As we look toward the high holidays, we celebrate the sweetness of life while looking back somberly, reflectively hopeful that we may achieve a renewal of the spirit. I work at The Breman Museum, so I personally have the chance to inhabit a place of sweet celebration and of reflective remembrance on a daily basis.
The Breman aims to embody these values. Exhibitions and performances celebrate the many Jewish contributions to the arts – the visual arts, music and dance. But even as we celebrate creative achievement, our space maintains a serious and reflective look toward the past. Through our Weinberg Center, we teach the necessity of tolerance as we remember all those, not just Jews, murdered in the Shoah. And through our Ida Pearle and Joseph Cuba Archives for Southern Jewish History, we are dedicated to remembering, celebrating and preserving the stories of Atlanta and the region. I am inspired daily.
Looking back, 5780 has had many challenges. The world has faced a pandemic unlike any in 100 years. We’ve had to confront forces of division and intolerance in the United States. Yet I’ve taken inspiration by the multiplicity of ways I’ve seen our community working together as one great family – all of us despite our differences.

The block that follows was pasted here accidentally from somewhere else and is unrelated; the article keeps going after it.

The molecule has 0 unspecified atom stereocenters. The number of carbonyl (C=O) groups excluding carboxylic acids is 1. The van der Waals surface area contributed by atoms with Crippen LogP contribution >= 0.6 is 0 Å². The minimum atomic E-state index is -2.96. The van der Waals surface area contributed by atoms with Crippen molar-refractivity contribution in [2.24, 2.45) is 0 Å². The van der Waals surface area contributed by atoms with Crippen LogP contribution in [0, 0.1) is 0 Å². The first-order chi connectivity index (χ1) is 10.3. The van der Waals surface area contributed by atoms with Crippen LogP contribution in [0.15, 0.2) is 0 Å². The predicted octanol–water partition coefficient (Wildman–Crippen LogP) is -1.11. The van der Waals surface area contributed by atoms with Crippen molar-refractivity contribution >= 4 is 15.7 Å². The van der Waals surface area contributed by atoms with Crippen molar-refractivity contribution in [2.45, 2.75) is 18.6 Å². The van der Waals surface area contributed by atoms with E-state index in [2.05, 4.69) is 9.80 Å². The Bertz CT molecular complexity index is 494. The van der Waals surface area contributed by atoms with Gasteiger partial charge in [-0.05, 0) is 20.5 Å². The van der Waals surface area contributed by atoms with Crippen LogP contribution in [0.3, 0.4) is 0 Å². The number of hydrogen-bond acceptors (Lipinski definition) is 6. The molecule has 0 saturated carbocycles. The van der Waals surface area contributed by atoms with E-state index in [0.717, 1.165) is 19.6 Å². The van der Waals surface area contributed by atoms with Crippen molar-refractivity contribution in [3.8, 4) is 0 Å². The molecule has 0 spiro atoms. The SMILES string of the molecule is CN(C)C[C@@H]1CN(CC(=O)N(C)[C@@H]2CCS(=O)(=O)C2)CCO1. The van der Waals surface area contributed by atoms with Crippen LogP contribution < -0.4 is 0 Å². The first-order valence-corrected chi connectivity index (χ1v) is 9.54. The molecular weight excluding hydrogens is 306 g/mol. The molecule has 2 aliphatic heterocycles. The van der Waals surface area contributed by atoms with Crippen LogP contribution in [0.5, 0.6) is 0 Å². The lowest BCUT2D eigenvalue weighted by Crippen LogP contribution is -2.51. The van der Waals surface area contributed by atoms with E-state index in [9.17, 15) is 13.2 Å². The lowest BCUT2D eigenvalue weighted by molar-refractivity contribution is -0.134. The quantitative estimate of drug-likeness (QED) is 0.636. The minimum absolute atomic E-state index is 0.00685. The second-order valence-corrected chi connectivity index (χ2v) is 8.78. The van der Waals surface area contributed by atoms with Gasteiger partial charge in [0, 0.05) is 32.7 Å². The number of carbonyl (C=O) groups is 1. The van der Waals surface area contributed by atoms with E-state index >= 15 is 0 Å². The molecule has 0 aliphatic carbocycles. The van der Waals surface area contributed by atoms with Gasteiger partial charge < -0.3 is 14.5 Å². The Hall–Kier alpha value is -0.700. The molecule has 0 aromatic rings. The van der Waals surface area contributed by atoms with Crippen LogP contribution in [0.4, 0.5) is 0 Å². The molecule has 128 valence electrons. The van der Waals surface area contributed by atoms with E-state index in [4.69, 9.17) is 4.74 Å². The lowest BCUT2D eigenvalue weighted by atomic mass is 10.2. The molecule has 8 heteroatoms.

The Breman may be closed right now but we are virtually very much open, drawing new audiences from all over and expanding our collections. As the area’s only Jewish museum, we are proud to be here to share our (your) stories. Through our archive and our dedication to Holocaust education, we actively teach that all our stories matter. No story is unimportant, and each and every one of us has a story to tell and to keep.
This year, we come together to share apples and honey and hear the shofar virtually rather than in person, but we remain together, united as a connected and vibrant community. Let us welcome 5781 with bright hopes for ALL of us.
Leslie Gordon is the executive director of William Breman Jewish Heritage Museum.